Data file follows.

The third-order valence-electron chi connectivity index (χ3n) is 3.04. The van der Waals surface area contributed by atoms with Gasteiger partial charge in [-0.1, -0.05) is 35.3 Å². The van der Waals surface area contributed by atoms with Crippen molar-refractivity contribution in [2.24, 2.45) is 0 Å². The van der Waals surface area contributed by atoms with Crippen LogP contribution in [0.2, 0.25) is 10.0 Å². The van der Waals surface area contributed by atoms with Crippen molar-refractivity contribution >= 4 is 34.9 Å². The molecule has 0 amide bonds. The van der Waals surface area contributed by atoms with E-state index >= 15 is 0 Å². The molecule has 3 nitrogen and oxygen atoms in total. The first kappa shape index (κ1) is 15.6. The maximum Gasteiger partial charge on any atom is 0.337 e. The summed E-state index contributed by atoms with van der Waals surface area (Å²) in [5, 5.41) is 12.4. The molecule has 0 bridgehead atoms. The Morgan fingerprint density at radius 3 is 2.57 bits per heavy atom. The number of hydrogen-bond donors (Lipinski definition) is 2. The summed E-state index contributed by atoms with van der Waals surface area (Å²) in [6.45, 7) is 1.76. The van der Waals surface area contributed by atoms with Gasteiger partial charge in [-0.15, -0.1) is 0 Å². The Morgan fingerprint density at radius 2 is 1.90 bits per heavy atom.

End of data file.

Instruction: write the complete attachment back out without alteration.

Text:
The third-order valence-electron chi connectivity index (χ3n) is 3.04. The van der Waals surface area contributed by atoms with Gasteiger partial charge in [-0.1, -0.05) is 35.3 Å². The van der Waals surface area contributed by atoms with Crippen molar-refractivity contribution in [2.24, 2.45) is 0 Å². The van der Waals surface area contributed by atoms with Crippen LogP contribution in [0.2, 0.25) is 10.0 Å². The van der Waals surface area contributed by atoms with Crippen molar-refractivity contribution >= 4 is 34.9 Å². The molecule has 0 amide bonds. The van der Waals surface area contributed by atoms with E-state index >= 15 is 0 Å². The molecule has 3 nitrogen and oxygen atoms in total. The first kappa shape index (κ1) is 15.6. The maximum Gasteiger partial charge on any atom is 0.337 e. The summed E-state index contributed by atoms with van der Waals surface area (Å²) in [5, 5.41) is 12.4. The molecule has 0 bridgehead atoms. The Morgan fingerprint density at radius 3 is 2.57 bits per heavy atom. The number of hydrogen-bond donors (Lipinski definition) is 2. The summed E-state index contributed by atoms with van der Waals surface area (Å²) in [6.45, 7) is 1.76. The van der Waals surface area contributed by atoms with Gasteiger partial charge in [-0.15, -0.1) is 0 Å². The Morgan fingerprint density at radius 2 is 1.90 bits per heavy atom.